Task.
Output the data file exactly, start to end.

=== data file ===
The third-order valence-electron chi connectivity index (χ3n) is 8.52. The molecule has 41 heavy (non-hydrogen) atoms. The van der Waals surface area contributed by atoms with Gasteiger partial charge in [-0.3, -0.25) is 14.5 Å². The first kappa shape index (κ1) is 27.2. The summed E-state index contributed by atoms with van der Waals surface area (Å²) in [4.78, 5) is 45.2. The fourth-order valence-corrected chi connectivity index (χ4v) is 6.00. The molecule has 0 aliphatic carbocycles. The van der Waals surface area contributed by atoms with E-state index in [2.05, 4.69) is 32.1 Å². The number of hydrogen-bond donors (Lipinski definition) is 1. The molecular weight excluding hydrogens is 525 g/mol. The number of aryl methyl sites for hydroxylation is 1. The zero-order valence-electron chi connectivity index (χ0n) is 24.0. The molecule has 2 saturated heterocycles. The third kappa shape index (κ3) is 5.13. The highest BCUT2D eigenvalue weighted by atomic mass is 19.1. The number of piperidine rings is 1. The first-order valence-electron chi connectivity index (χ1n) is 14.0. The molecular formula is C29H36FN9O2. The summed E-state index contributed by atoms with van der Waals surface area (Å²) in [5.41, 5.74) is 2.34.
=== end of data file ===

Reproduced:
The third-order valence-electron chi connectivity index (χ3n) is 8.52. The molecule has 41 heavy (non-hydrogen) atoms. The van der Waals surface area contributed by atoms with Gasteiger partial charge in [-0.3, -0.25) is 14.5 Å². The first kappa shape index (κ1) is 27.2. The summed E-state index contributed by atoms with van der Waals surface area (Å²) in [4.78, 5) is 45.2. The fourth-order valence-corrected chi connectivity index (χ4v) is 6.00. The molecule has 0 aliphatic carbocycles. The van der Waals surface area contributed by atoms with E-state index in [2.05, 4.69) is 32.1 Å². The number of hydrogen-bond donors (Lipinski definition) is 1. The molecular weight excluding hydrogens is 525 g/mol. The number of aryl methyl sites for hydroxylation is 1. The zero-order valence-electron chi connectivity index (χ0n) is 24.0. The molecule has 2 saturated heterocycles. The third kappa shape index (κ3) is 5.13. The highest BCUT2D eigenvalue weighted by atomic mass is 19.1. The number of piperidine rings is 1. The first-order valence-electron chi connectivity index (χ1n) is 14.0. The molecular formula is C29H36FN9O2. The summed E-state index contributed by atoms with van der Waals surface area (Å²) in [5.41, 5.74) is 2.34.